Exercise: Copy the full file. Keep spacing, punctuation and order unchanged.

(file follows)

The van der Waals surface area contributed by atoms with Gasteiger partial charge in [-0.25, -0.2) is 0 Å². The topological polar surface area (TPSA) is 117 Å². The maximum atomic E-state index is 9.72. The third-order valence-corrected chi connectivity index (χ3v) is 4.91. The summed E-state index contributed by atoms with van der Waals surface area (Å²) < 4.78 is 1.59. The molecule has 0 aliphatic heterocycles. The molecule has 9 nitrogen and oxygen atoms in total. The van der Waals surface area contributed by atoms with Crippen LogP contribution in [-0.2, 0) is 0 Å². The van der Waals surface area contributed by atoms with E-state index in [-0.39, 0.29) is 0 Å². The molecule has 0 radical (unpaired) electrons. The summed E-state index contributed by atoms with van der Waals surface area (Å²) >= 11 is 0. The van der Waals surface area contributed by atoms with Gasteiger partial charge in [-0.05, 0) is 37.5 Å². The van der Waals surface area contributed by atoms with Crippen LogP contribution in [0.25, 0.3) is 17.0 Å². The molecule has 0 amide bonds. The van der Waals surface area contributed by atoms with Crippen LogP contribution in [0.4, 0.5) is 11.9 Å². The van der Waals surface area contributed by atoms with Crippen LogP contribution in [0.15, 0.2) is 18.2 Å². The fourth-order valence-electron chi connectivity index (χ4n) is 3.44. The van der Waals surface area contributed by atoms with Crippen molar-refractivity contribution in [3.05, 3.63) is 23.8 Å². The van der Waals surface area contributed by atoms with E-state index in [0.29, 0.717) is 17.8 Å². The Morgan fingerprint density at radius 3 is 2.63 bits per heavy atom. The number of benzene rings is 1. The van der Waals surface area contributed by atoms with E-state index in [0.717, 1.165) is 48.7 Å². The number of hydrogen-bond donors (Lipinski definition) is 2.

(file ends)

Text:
The van der Waals surface area contributed by atoms with Gasteiger partial charge in [-0.25, -0.2) is 0 Å². The topological polar surface area (TPSA) is 117 Å². The maximum atomic E-state index is 9.72. The third-order valence-corrected chi connectivity index (χ3v) is 4.91. The summed E-state index contributed by atoms with van der Waals surface area (Å²) < 4.78 is 1.59. The molecule has 0 aliphatic heterocycles. The molecule has 9 nitrogen and oxygen atoms in total. The van der Waals surface area contributed by atoms with Crippen LogP contribution in [-0.2, 0) is 0 Å². The van der Waals surface area contributed by atoms with E-state index in [-0.39, 0.29) is 0 Å². The molecule has 0 radical (unpaired) electrons. The summed E-state index contributed by atoms with van der Waals surface area (Å²) >= 11 is 0. The van der Waals surface area contributed by atoms with Gasteiger partial charge in [-0.05, 0) is 37.5 Å². The van der Waals surface area contributed by atoms with Crippen LogP contribution in [0.25, 0.3) is 17.0 Å². The molecule has 0 amide bonds. The van der Waals surface area contributed by atoms with Crippen LogP contribution in [0.4, 0.5) is 11.9 Å². The van der Waals surface area contributed by atoms with Crippen LogP contribution in [0.15, 0.2) is 18.2 Å². The fourth-order valence-electron chi connectivity index (χ4n) is 3.44. The van der Waals surface area contributed by atoms with Crippen molar-refractivity contribution in [3.05, 3.63) is 23.8 Å². The van der Waals surface area contributed by atoms with E-state index in [0.29, 0.717) is 17.8 Å². The Morgan fingerprint density at radius 3 is 2.63 bits per heavy atom. The number of benzene rings is 1. The van der Waals surface area contributed by atoms with E-state index in [0.717, 1.165) is 48.7 Å². The number of hydrogen-bond donors (Lipinski definition) is 2.